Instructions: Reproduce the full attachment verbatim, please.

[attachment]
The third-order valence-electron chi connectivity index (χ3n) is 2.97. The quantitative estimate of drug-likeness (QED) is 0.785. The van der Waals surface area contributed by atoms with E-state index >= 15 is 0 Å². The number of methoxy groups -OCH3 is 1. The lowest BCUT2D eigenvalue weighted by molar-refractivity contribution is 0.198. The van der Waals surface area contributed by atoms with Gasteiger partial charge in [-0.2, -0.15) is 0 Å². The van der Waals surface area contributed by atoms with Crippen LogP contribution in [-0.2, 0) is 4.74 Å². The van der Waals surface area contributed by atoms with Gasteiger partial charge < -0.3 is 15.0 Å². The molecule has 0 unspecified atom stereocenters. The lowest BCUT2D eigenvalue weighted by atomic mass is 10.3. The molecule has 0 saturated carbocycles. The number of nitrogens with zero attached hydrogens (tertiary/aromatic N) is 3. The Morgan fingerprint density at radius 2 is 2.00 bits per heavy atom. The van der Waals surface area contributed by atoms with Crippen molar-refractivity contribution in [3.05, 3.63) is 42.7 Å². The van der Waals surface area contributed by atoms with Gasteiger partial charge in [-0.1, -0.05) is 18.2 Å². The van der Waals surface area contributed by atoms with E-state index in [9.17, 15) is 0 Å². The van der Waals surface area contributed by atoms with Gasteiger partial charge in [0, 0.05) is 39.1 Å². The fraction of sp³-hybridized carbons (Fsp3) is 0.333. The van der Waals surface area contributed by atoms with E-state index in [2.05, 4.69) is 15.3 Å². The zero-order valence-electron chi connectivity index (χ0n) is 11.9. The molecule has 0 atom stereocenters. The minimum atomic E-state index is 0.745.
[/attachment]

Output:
The third-order valence-electron chi connectivity index (χ3n) is 2.97. The quantitative estimate of drug-likeness (QED) is 0.785. The van der Waals surface area contributed by atoms with E-state index >= 15 is 0 Å². The number of methoxy groups -OCH3 is 1. The lowest BCUT2D eigenvalue weighted by molar-refractivity contribution is 0.198. The van der Waals surface area contributed by atoms with Gasteiger partial charge in [-0.2, -0.15) is 0 Å². The van der Waals surface area contributed by atoms with Crippen LogP contribution in [-0.2, 0) is 4.74 Å². The van der Waals surface area contributed by atoms with Gasteiger partial charge < -0.3 is 15.0 Å². The molecule has 0 unspecified atom stereocenters. The lowest BCUT2D eigenvalue weighted by atomic mass is 10.3. The molecule has 0 saturated carbocycles. The number of nitrogens with zero attached hydrogens (tertiary/aromatic N) is 3. The Morgan fingerprint density at radius 2 is 2.00 bits per heavy atom. The van der Waals surface area contributed by atoms with Crippen molar-refractivity contribution in [3.05, 3.63) is 42.7 Å². The van der Waals surface area contributed by atoms with Gasteiger partial charge in [-0.1, -0.05) is 18.2 Å². The van der Waals surface area contributed by atoms with E-state index in [9.17, 15) is 0 Å². The van der Waals surface area contributed by atoms with Gasteiger partial charge in [0, 0.05) is 39.1 Å². The fraction of sp³-hybridized carbons (Fsp3) is 0.333. The van der Waals surface area contributed by atoms with E-state index in [2.05, 4.69) is 15.3 Å². The zero-order valence-electron chi connectivity index (χ0n) is 11.9. The molecule has 0 atom stereocenters. The minimum atomic E-state index is 0.745.